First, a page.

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monogrammed in pencil from the German edition of 125, on watermarked BFK Rives wove paper, printed by Ateliers Rigal, published by Pamela Verlag, Paris, with some accompanying text pages in German, sheet 450 x 330mm ( 17 3/4 x 13in) (unframed) (6)

Please Note: This lot is sold subject to Artist's Resale Right, …

Medium

Salvador Dalí was a leading proponent of Surrealism, the 20-century avant-garde movement that sought to release the creative potential of the unconscious through strange, dream-like imagery. “Surrealism is destructive, but it destroys only what it considers to be shackles limiting our vision,” he said. Dalí is specially credited with the innovation of “paranoia-criticism,” a philosophy of art making he defined as “irrational understanding based on the interpretive-critical association of delirious phenomena.” In addition to meticulously painting fantastic compositions, such as The Accommodations of Desire (1929) and the melting clocks in his famed The Persistence of Memory (1931), Dalí was a prolific writer and early filmmaker, and cultivated an eccentric public persona with his flamboyant mustache, pet ocelot, and outlandish behavior and quips.

High auction record
£13.5m, Sotheby's, 2011
Collected by major museums
Tate, Museum of Modern Art (MoMA), Indianapolis Museum of Art at Newfields, de la Cruz Collection
Selected exhibitions
2019
Masterpiece Collection / SingaporeOpera Gallery
2016
Highlights from Kunstmuseum BernKunstmuseum Bern
2015
Salvador DalíOpera Gallery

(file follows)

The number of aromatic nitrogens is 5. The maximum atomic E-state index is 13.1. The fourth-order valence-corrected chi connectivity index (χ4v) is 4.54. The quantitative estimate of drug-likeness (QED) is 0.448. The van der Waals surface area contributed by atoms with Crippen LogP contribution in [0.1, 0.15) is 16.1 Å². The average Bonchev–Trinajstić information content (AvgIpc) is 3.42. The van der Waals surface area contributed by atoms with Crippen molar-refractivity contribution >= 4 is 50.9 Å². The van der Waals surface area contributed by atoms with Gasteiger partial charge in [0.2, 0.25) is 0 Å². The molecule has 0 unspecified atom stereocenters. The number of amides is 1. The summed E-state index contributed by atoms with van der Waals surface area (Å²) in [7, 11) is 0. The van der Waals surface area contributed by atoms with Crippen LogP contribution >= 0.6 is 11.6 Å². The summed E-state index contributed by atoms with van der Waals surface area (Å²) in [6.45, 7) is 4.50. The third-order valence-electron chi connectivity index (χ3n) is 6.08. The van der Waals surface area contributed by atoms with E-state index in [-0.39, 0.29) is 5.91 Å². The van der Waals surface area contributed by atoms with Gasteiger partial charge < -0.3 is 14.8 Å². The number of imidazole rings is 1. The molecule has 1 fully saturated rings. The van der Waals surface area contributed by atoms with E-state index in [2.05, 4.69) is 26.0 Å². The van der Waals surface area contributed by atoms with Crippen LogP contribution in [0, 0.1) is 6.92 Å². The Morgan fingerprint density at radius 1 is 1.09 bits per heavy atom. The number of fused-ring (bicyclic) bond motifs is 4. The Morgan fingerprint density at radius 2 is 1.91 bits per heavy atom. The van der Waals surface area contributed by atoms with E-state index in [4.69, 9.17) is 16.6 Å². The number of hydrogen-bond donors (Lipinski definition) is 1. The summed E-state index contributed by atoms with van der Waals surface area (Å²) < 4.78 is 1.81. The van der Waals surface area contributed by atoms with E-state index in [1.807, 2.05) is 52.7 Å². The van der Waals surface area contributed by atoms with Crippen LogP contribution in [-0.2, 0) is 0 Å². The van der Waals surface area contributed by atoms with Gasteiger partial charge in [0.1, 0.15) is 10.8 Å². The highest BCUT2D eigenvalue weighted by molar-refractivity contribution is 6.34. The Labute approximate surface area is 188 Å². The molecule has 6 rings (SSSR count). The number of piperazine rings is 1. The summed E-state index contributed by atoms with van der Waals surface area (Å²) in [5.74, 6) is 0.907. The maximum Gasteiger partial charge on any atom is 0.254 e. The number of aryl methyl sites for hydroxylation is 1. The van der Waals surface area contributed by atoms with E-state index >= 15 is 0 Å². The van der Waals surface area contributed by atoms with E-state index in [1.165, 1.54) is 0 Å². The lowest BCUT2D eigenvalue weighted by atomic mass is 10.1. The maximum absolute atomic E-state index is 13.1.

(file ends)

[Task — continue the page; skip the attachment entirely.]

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Six Plates, from Tristan Et Ilseult (M&L 409b, 4106b, 412b, 413b, 419b, 424b; 70-10-D, 70-10-E, 70-10-G, 70-10-H, 70-10-N, 70-10-S), 1970

Six etchings printed in colours
17 7/10 × 13 in
45 × 33 cm
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FA
Forum Auctions

monogrammed in pencil from the German edition of 125, on watermarked BFK Rives wove paper, printed …

Medium

Salvador Dalí was a leading proponent of Surrealism, the 20-century avant-garde movement that sought to release the creative potential of the unconscious through strange, dream-like imagery. “Surrealism is destructive, but it destroys only what it considers to be shackles limiting our vision,” he said. Dalí is specially credited with the innovation of “paranoia-criticism,” a philosophy of art making he defined as “irrational understanding based on the interpretive-critical association of delirious phenomena.” In addition to meticulously painting fantastic compositions, such as The Accommodations of Desire (1929) and the melting clocks in his famed The Persistence of Memory (1931), Dalí was a prolific writer and early filmmaker, and cultivated an eccentric public persona with his flamboyant mustache, pet ocelot, and outlandish behavior and quips.

High auction record
£13.5m, Sotheby's, 2011
Collected by major museums
Tate, Museum of Modern Art (MoMA), Indianapolis Museum of Art at Newfields, de la Cruz Collection
Selected exhibitions (3)
Other works by Salvador Dalí
Related works
Related artists